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JAMES AND THE GIANT PEACH – Polka Theatre, London.

James and the Giant PeachHaving always been entranced by the wonders of Roald Dahl ever since I was a little girl, the prospect of seeing one of his stories brought to life on stage still fills me with excitement. James and the Giant Peach is evidently still as popular as ever – with children reciting parts of the text as they hurriedly take their seats.

The beginning does not start with an overwhelming promise of thrills, as lines feel a little forced and scene changes feel somewhat clunky, however it is worth persevering with as the slow start develops into a much more magical experience later. Being faced with a multi-purpose giant peach stone as the main focus for the set is a captivating sight to behold from the start and the vibrant colours remain throughout.

The star of the show is undoubtedly the peach and the different variations the production uses to portray the overwhelming size and juiciness of the poignant fruit. From its fully grown entirety, to the lighter, rounder version – which the audience play a part in moving. However one of the best has to be the perspective of all characters on top of the peach, complete with a giant stem.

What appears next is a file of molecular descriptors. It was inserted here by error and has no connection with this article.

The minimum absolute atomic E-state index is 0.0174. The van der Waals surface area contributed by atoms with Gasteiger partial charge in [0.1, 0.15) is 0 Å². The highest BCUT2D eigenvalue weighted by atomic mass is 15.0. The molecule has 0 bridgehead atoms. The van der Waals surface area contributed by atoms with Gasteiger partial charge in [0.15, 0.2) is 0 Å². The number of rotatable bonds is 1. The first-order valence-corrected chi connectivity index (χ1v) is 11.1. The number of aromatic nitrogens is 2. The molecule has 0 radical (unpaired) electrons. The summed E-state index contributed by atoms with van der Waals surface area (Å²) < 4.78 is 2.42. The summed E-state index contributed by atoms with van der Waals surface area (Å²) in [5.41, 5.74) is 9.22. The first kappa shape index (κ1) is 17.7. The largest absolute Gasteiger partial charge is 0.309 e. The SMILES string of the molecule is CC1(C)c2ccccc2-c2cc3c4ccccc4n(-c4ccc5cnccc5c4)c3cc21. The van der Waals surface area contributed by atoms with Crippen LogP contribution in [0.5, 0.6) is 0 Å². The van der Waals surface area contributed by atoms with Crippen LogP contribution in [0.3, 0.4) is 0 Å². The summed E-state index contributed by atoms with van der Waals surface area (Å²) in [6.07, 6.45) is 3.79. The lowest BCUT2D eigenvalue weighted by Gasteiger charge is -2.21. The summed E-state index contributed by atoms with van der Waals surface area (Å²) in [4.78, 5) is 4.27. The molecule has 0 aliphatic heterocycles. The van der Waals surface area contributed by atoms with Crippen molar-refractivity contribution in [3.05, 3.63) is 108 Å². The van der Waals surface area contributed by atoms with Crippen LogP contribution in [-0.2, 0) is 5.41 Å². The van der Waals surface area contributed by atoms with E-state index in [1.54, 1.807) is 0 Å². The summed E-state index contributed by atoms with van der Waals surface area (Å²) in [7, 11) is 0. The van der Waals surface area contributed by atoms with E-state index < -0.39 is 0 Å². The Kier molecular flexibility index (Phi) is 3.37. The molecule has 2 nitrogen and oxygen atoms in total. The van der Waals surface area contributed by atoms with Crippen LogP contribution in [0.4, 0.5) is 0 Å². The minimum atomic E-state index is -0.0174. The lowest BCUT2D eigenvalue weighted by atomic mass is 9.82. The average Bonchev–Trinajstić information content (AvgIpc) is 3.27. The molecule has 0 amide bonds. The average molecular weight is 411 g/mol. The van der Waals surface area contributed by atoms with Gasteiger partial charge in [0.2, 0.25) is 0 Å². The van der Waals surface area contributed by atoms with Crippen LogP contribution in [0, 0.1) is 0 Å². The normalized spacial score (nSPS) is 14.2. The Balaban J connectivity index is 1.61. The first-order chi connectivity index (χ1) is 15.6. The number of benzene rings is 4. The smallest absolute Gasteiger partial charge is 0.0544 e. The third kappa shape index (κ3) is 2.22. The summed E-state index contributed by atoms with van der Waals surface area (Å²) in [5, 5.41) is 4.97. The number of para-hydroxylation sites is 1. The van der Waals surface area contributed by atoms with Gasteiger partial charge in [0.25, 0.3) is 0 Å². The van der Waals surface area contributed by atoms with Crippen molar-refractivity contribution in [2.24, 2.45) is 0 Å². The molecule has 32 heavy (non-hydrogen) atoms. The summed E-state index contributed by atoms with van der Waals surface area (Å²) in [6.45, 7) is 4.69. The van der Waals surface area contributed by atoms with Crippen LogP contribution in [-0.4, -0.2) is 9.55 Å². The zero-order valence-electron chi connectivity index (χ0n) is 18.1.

The performance really finds its stride in the second half, with both cast and audience now feeling relaxed and immersed in the journey with James. Miss Spider (Ebony Feare) stands out as a strong, independent female character who helps to support the rest of the cast, whilst the children are given more of a role – playing sharks and interacting with the story. One particular moment which stands out, is a section under the water; using projection and puppets we are catapulted into a completely different location, which is beautifully executed.

By the end of the show the children are more excitable than before and rather than dashing out of the Theatre with numb bottoms and tired eyes, are desperate to share their thoughts with the grown-ups in case they happened to miss anything. There is definitely something for everyone to enjoy when watching James and the Giant Peach. Mixing live music, flamboyant costumes and a slick script which incorporates much of Dahl’s wonderfully exuberant language, it is a production that – although not perfect – demonstrates the power of storytelling to young people.

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Reviewed 11/06/2016

By Natalie Green
@Ngreen3

27th May – 14th August 2016
Polka Theatre, London SW19 1SB.

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